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AN old Greek proverb says that men are afflicted by their ideas of things, not by the things themselves.[1] There would be a great point gained for the solace of our miserable mortal state if some one could prove this proposition to be always true; for if the ills of life enter into us only through our judgement, it would seem to be in our power to despise them or to turn them to good. If things are surrendered to us, why should we not make use of them, or adapt them to our benefit? If that which we call evil and affliction is neither evil nor affliction in itself, but our imagination alone gives it that character, it is in our power to change it; and having the choice, if nothing compels us, we are strangely unwise to exert ourselves for the side which is most painful for us,[2] and to give to disease, poverty, and contumely a bitter and bad taste if we can give them a good one, and if, fortune simply supplying matter, it is for us to give it shape. Now, that what we call evil is not so in itself, or, at least, whatever it may be, that it depends on us to give it another savour and another aspect, — for it all comes to the same thing, — let us see if this can be maintained.

If the primal nature of these things that we dread had power to lodge in us of its own authority, it would have the same power in all; for men are all of one species, and, save as regards the more and the less, they are supplied with the same tools and instruments for conceiving and judging. But the diversity of our opinions concerning these things shows clearly that they enter into us only as we accept them:[3] one man, it may be, holds them in himself in their true character, but a thousand others give them in their minds a new and different character. We regard death, poverty, and pain as our chief enemies. Now this death, which some call the most horrible of horrible things — who does not know that others call it the only haven from the tempests of this life, the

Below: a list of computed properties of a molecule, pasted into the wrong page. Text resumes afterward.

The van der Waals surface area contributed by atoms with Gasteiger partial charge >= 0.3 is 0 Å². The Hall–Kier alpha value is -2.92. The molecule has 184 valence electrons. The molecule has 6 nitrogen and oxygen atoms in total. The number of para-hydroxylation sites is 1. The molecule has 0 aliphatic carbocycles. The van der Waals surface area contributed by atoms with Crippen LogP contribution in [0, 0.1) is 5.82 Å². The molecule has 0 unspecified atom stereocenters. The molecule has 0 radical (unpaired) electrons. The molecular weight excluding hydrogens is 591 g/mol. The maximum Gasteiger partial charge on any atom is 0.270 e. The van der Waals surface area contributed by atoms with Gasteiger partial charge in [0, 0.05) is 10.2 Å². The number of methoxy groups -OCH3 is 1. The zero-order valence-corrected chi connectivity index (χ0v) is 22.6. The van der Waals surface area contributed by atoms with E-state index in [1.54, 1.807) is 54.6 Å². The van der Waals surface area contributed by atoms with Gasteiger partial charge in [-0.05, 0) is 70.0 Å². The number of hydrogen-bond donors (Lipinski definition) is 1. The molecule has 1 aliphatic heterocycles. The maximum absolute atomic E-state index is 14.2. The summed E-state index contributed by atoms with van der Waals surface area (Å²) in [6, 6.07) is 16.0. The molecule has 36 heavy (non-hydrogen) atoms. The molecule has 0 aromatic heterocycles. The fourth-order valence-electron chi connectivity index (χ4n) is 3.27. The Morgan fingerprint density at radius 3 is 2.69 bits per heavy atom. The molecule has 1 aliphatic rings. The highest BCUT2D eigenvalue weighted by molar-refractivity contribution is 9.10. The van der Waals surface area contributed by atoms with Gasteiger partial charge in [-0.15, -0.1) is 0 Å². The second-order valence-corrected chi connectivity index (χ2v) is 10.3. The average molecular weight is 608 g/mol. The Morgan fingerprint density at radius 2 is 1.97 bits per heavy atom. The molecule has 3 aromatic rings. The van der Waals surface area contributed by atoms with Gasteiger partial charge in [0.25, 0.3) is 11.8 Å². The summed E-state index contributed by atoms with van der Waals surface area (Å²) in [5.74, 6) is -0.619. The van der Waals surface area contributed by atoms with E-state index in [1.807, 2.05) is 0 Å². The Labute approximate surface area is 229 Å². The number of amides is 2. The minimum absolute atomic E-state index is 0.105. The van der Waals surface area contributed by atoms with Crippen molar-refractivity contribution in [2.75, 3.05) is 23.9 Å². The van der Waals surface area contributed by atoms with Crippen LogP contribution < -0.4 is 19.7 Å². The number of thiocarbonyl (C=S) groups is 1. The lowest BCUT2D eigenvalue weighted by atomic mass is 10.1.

1. Epictetus, Enchiridion, 10. Montaigne probably took it from Stobæus, Sermon 117. This proverb — Ταράσσει τοὺς άνθρώπους οὐ τὰ πράγματα, άλλὰ τὰ περὶ τῶν πραγμάτων δόγματα — was inscribed in Greek on one of the beams of Montaigne’s library.
  2. De nous bander pour le party qui nous est le plus ennuyeux.
  3. Elles n’entrent en nous que par composition.